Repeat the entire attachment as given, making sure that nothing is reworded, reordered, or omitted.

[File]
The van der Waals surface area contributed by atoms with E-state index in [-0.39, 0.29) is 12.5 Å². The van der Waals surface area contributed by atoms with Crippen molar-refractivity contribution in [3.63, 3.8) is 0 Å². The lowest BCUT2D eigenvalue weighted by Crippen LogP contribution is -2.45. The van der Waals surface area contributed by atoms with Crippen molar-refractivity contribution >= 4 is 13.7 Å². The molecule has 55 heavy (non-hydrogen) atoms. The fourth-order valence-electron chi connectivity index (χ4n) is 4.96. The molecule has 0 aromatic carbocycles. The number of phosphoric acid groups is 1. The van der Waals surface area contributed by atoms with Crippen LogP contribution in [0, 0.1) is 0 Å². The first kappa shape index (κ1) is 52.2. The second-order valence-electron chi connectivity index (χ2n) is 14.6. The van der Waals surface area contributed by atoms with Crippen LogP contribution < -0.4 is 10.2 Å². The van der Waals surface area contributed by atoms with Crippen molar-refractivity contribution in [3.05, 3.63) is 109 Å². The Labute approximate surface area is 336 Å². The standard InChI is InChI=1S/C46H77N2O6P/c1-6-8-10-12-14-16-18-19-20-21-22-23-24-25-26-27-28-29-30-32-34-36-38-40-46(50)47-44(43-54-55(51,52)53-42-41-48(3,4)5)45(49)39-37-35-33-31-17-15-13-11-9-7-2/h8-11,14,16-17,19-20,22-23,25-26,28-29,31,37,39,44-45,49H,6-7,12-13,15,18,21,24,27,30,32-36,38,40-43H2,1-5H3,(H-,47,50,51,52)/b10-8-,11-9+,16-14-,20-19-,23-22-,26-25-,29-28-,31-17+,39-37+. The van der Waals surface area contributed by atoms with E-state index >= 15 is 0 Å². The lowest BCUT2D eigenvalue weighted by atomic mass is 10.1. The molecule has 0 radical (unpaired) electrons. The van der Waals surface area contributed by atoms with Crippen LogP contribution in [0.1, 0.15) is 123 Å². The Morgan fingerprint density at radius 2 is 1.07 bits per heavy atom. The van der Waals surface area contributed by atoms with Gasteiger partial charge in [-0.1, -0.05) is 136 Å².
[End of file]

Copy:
The van der Waals surface area contributed by atoms with E-state index in [-0.39, 0.29) is 12.5 Å². The van der Waals surface area contributed by atoms with Crippen molar-refractivity contribution in [3.63, 3.8) is 0 Å². The lowest BCUT2D eigenvalue weighted by Crippen LogP contribution is -2.45. The van der Waals surface area contributed by atoms with Crippen molar-refractivity contribution >= 4 is 13.7 Å². The molecule has 55 heavy (non-hydrogen) atoms. The fourth-order valence-electron chi connectivity index (χ4n) is 4.96. The molecule has 0 aromatic carbocycles. The number of phosphoric acid groups is 1. The van der Waals surface area contributed by atoms with Crippen LogP contribution in [0, 0.1) is 0 Å². The first kappa shape index (κ1) is 52.2. The second-order valence-electron chi connectivity index (χ2n) is 14.6. The van der Waals surface area contributed by atoms with Crippen LogP contribution < -0.4 is 10.2 Å². The van der Waals surface area contributed by atoms with Crippen molar-refractivity contribution in [3.05, 3.63) is 109 Å². The Labute approximate surface area is 336 Å². The standard InChI is InChI=1S/C46H77N2O6P/c1-6-8-10-12-14-16-18-19-20-21-22-23-24-25-26-27-28-29-30-32-34-36-38-40-46(50)47-44(43-54-55(51,52)53-42-41-48(3,4)5)45(49)39-37-35-33-31-17-15-13-11-9-7-2/h8-11,14,16-17,19-20,22-23,25-26,28-29,31,37,39,44-45,49H,6-7,12-13,15,18,21,24,27,30,32-36,38,40-43H2,1-5H3,(H-,47,50,51,52)/b10-8-,11-9+,16-14-,20-19-,23-22-,26-25-,29-28-,31-17+,39-37+. The van der Waals surface area contributed by atoms with E-state index >= 15 is 0 Å². The lowest BCUT2D eigenvalue weighted by atomic mass is 10.1. The molecule has 0 radical (unpaired) electrons. The van der Waals surface area contributed by atoms with Crippen LogP contribution in [0.1, 0.15) is 123 Å². The Morgan fingerprint density at radius 2 is 1.07 bits per heavy atom. The van der Waals surface area contributed by atoms with Gasteiger partial charge in [-0.1, -0.05) is 136 Å².